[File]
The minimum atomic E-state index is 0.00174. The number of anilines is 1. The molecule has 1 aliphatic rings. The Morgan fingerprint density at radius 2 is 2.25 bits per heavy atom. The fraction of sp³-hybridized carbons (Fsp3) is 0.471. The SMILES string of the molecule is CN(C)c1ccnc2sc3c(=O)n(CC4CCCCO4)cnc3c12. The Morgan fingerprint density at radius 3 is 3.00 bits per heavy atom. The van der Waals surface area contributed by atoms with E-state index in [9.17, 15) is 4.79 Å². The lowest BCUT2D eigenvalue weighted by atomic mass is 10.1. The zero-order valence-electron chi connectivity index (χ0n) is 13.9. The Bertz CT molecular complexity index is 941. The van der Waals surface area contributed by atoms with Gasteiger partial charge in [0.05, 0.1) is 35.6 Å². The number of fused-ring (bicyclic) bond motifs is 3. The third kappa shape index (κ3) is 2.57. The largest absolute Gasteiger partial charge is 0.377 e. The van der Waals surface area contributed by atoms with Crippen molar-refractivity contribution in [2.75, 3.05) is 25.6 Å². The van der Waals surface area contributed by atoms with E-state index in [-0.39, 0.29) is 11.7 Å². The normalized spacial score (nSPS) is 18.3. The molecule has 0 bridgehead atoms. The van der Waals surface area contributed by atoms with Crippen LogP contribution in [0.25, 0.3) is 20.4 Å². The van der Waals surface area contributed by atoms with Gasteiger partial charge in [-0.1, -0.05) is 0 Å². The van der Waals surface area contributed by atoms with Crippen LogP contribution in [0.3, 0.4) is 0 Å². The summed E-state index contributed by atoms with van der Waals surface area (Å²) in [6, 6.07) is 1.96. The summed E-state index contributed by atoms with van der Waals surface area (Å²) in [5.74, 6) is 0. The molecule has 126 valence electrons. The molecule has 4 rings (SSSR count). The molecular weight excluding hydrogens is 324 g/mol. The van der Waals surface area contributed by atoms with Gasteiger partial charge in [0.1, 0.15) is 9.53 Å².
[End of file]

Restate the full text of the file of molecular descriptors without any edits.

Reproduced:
The minimum atomic E-state index is 0.00174. The number of anilines is 1. The molecule has 1 aliphatic rings. The Morgan fingerprint density at radius 2 is 2.25 bits per heavy atom. The fraction of sp³-hybridized carbons (Fsp3) is 0.471. The SMILES string of the molecule is CN(C)c1ccnc2sc3c(=O)n(CC4CCCCO4)cnc3c12. The Morgan fingerprint density at radius 3 is 3.00 bits per heavy atom. The van der Waals surface area contributed by atoms with E-state index in [9.17, 15) is 4.79 Å². The lowest BCUT2D eigenvalue weighted by atomic mass is 10.1. The zero-order valence-electron chi connectivity index (χ0n) is 13.9. The Bertz CT molecular complexity index is 941. The van der Waals surface area contributed by atoms with Gasteiger partial charge in [0.05, 0.1) is 35.6 Å². The number of fused-ring (bicyclic) bond motifs is 3. The third kappa shape index (κ3) is 2.57. The largest absolute Gasteiger partial charge is 0.377 e. The van der Waals surface area contributed by atoms with Crippen molar-refractivity contribution in [2.75, 3.05) is 25.6 Å². The van der Waals surface area contributed by atoms with E-state index in [-0.39, 0.29) is 11.7 Å². The normalized spacial score (nSPS) is 18.3. The molecule has 0 bridgehead atoms. The van der Waals surface area contributed by atoms with Crippen LogP contribution in [0.25, 0.3) is 20.4 Å². The van der Waals surface area contributed by atoms with Gasteiger partial charge in [-0.1, -0.05) is 0 Å². The van der Waals surface area contributed by atoms with Crippen LogP contribution in [0.3, 0.4) is 0 Å². The summed E-state index contributed by atoms with van der Waals surface area (Å²) in [6, 6.07) is 1.96. The summed E-state index contributed by atoms with van der Waals surface area (Å²) in [5.74, 6) is 0. The molecule has 126 valence electrons. The molecule has 4 rings (SSSR count). The molecular weight excluding hydrogens is 324 g/mol. The van der Waals surface area contributed by atoms with Gasteiger partial charge in [0.1, 0.15) is 9.53 Å².